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Cherry Fruit Leather

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Cherry Fruit Leather

I had not even realized that there is a cherry season here in the Hudson Valley but, thanks to a fortuitous Facebook post by a friend, we spent a few hours picking the most gorgeous sweet cherries at Fix Brother’s Fruit Farm in Hudson last weekend. It was a glorious morning – clear and sunny with a nice breeze that kept us from getting too hot. The cherries hung like jewels from the trees with a beautiful backdrop of bright blue skies.

Black cherries by Eve Fox, Garden of Eating blog, copyright 2012

Our small son basically ate his weight in cherries by using his mouth as his bucket – it’s highly efficient and probably saved us a few dollars when we went to pay since they did not ask us to plunk him on the scale… By the end of the outing, he looked like he’d committed some sort of grisly murder (luckily, I had some wipes in the car). He had a ball! The only downside was that we did have to change quite a few more yucky diapers than usual over the next day or so as the fruit made its way through his digestive system.

Feeding Will a Cherry by Eve Fox, Garden of Eating blog, copyright 2012

Then we spent the rest of the day making things with those cherries — namely, cherry pie, pickled cherries from the new Food in Jars cookbook and this here cherry fruit leather. (The other recipes will be coming soon.)

Pitted sweet black cherries by Eve Fox, Garden of Eating blog, copyright 2012

My husband and I had thumbed through a variety of cookbooks for inspiration before we headed out to the farm since we wanted to get a sense of how much we’d need to pick (and what kind) for various projects.

Reducing the cherry puree by Eve Fox, Garden of Eating blog, copyright 2012

We were drawn to the fruit leather recipe in Sherri Brooks Vinton’s excellent book, Put ‘em Up! in part because it was so simple and in part because our son loves fruit leathers and we were intrigued by the idea of making our own.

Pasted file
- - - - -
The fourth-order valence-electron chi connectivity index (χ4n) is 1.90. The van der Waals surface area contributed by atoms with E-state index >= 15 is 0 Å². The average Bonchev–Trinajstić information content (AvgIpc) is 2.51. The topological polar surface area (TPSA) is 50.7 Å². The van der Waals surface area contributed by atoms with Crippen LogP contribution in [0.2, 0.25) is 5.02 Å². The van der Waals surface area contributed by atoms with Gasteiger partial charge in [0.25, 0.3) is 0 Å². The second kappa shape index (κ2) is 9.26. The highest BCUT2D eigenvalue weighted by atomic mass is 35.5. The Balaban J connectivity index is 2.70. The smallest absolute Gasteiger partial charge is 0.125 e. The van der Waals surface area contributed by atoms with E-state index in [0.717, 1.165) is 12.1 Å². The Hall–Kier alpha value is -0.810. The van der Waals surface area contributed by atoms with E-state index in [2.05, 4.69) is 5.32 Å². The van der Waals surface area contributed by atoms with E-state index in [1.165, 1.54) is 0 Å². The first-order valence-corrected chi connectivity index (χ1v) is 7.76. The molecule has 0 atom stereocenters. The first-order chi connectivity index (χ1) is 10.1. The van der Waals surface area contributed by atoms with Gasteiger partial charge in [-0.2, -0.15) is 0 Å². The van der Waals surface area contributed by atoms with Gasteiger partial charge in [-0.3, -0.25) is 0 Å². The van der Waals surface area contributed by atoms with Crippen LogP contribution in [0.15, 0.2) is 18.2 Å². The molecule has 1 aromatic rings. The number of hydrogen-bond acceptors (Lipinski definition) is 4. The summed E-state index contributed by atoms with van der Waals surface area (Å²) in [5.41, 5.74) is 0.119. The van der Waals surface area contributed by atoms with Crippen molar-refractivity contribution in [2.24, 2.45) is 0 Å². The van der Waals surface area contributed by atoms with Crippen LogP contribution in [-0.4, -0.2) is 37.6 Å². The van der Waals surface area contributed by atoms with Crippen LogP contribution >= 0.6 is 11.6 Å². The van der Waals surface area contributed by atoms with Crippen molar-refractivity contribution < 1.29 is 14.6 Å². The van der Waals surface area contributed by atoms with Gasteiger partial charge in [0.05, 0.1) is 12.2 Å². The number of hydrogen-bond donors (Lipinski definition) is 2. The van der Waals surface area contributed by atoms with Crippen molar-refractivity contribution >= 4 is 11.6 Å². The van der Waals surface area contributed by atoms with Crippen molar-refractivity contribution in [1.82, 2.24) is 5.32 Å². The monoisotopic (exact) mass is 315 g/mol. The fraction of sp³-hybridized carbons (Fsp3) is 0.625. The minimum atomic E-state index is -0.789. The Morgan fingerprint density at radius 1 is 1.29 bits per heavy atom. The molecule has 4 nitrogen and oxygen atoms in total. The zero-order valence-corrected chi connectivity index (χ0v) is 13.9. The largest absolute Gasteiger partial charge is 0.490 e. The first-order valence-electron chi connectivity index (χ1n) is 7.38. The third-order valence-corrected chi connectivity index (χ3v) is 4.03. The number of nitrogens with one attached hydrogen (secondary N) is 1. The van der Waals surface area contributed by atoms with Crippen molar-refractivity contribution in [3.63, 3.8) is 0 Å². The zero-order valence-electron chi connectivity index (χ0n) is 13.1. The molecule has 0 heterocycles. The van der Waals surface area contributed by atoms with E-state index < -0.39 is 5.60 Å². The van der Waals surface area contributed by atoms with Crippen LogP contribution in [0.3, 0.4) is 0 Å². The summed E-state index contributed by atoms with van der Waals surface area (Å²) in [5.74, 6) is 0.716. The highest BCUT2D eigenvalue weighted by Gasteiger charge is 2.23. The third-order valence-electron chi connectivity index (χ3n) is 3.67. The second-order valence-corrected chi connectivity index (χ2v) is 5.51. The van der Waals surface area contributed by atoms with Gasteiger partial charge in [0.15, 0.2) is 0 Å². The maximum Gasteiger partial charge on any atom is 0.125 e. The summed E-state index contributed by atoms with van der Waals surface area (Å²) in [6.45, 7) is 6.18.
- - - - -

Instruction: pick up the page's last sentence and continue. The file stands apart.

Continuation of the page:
Tray of cherry puree heading into the oven by Eve Fox, Garden of Eating blog, copyright 2012

We don’t have a food dehydrator (yet) but this recipe just calls for you to bake the leather on a cookie sheet at very low heat in the oven for a few hours.

Cherry fruit leather out of the oven by Eve Fox, Garden of Eating blog, copyright 2012

The resulting fruit leathers are beautiful and very delicious – sweet and intensely flavorful. I think I would use a little less sugar than the 1/2 cup Sherri’s recipe called for next time, depending on the sweetness of the fruit I was using.

Next: Get the recipe!

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Eve Fox

Eve is the creator of The Garden of Eating, a blog about food--cooking it, eating it, and growing it. She has a legendary love of aprons and can often be found salivating over the fruits and veggies at one of the many farmersí markets near her home in Woodstock, NY. Want even more recipes, photos, giveaways, and food-related inspiration? "Like" the Garden of Eating on Facebook, or follow Eve on Twitter or Pinterest.

27 comments

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2:13AM PDT on Jul 6, 2012

What a wonderful story and very lovely recipe. When I was a child, one of our neighbors was a fantasticly generous and talanted home maker. We played with her children. One Spring, I think her name was Deborah, came out and gave us all pieces of Fruit Leather her mother had made. It was Peach and it was delicious. I am so happy to get this recipe and thankful for reminding me of that happy day as a child..

3:06AM PDT on Jul 5, 2012

Thanks !

7:12AM PDT on Jul 4, 2012

Thank you for sharing.

4:17PM PDT on Jul 3, 2012

Thanks Eve for the article, great pics and the recipe.

9:14AM PDT on Jul 3, 2012

Very interesting. I love cherries.

10:10PM PDT on Jul 1, 2012

I also love a fruit - veggie leather combination using honey and fruit juice rather than sugar. At times, I also grow a crop of algae and add some of that to the mix. Wild Spirulina algae was harvested, sun-dried, ground and added to amaranth or quinoa flour prepared by the Aztecs, Incas and several tribal groups. The algae is very high in vitamins, minerals, proteins and polyphenolics make a very balanced food when added to the fruits, veggies and honey.

5:13PM PDT on Jul 1, 2012

Thanks for posting.

8:49AM PDT on Jul 1, 2012

thanks

8:39AM PDT on Jul 1, 2012

yum

4:41AM PDT on Jul 1, 2012

Interesting.

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